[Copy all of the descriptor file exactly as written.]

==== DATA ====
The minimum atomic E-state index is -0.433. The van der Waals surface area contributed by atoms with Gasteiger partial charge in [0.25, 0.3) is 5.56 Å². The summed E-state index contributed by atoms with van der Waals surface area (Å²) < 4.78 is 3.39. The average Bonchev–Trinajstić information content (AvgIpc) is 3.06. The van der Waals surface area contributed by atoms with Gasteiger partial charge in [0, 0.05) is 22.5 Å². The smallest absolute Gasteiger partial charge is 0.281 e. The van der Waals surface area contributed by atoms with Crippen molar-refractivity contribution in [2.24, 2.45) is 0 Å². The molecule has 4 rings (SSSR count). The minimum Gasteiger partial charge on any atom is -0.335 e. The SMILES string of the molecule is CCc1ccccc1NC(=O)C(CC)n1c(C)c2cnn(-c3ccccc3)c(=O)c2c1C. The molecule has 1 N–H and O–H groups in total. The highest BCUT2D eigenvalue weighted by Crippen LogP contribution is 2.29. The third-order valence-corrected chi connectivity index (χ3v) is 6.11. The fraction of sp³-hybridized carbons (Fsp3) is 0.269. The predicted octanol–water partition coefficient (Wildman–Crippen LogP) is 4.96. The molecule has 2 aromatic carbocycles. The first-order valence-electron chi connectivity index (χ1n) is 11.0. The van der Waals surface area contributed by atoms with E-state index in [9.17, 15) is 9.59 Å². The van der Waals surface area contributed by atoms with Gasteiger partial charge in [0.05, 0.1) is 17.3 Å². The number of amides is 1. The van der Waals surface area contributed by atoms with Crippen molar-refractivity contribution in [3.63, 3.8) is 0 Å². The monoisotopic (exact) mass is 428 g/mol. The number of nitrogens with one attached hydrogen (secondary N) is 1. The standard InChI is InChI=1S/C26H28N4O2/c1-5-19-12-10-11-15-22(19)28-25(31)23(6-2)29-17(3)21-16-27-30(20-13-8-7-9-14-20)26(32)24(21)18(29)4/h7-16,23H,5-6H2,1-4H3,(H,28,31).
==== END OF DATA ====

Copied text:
The minimum atomic E-state index is -0.433. The van der Waals surface area contributed by atoms with Gasteiger partial charge in [0.25, 0.3) is 5.56 Å². The summed E-state index contributed by atoms with van der Waals surface area (Å²) < 4.78 is 3.39. The average Bonchev–Trinajstić information content (AvgIpc) is 3.06. The van der Waals surface area contributed by atoms with Gasteiger partial charge in [0, 0.05) is 22.5 Å². The smallest absolute Gasteiger partial charge is 0.281 e. The van der Waals surface area contributed by atoms with Crippen molar-refractivity contribution in [2.24, 2.45) is 0 Å². The molecule has 4 rings (SSSR count). The minimum Gasteiger partial charge on any atom is -0.335 e. The SMILES string of the molecule is CCc1ccccc1NC(=O)C(CC)n1c(C)c2cnn(-c3ccccc3)c(=O)c2c1C. The molecule has 1 N–H and O–H groups in total. The highest BCUT2D eigenvalue weighted by Crippen LogP contribution is 2.29. The third-order valence-corrected chi connectivity index (χ3v) is 6.11. The fraction of sp³-hybridized carbons (Fsp3) is 0.269. The predicted octanol–water partition coefficient (Wildman–Crippen LogP) is 4.96. The molecule has 2 aromatic carbocycles. The first-order valence-electron chi connectivity index (χ1n) is 11.0. The van der Waals surface area contributed by atoms with E-state index in [9.17, 15) is 9.59 Å². The van der Waals surface area contributed by atoms with Gasteiger partial charge in [0.05, 0.1) is 17.3 Å². The number of amides is 1. The van der Waals surface area contributed by atoms with Crippen molar-refractivity contribution in [3.63, 3.8) is 0 Å². The monoisotopic (exact) mass is 428 g/mol. The number of nitrogens with one attached hydrogen (secondary N) is 1. The standard InChI is InChI=1S/C26H28N4O2/c1-5-19-12-10-11-15-22(19)28-25(31)23(6-2)29-17(3)21-16-27-30(20-13-8-7-9-14-20)26(32)24(21)18(29)4/h7-16,23H,5-6H2,1-4H3,(H,28,31).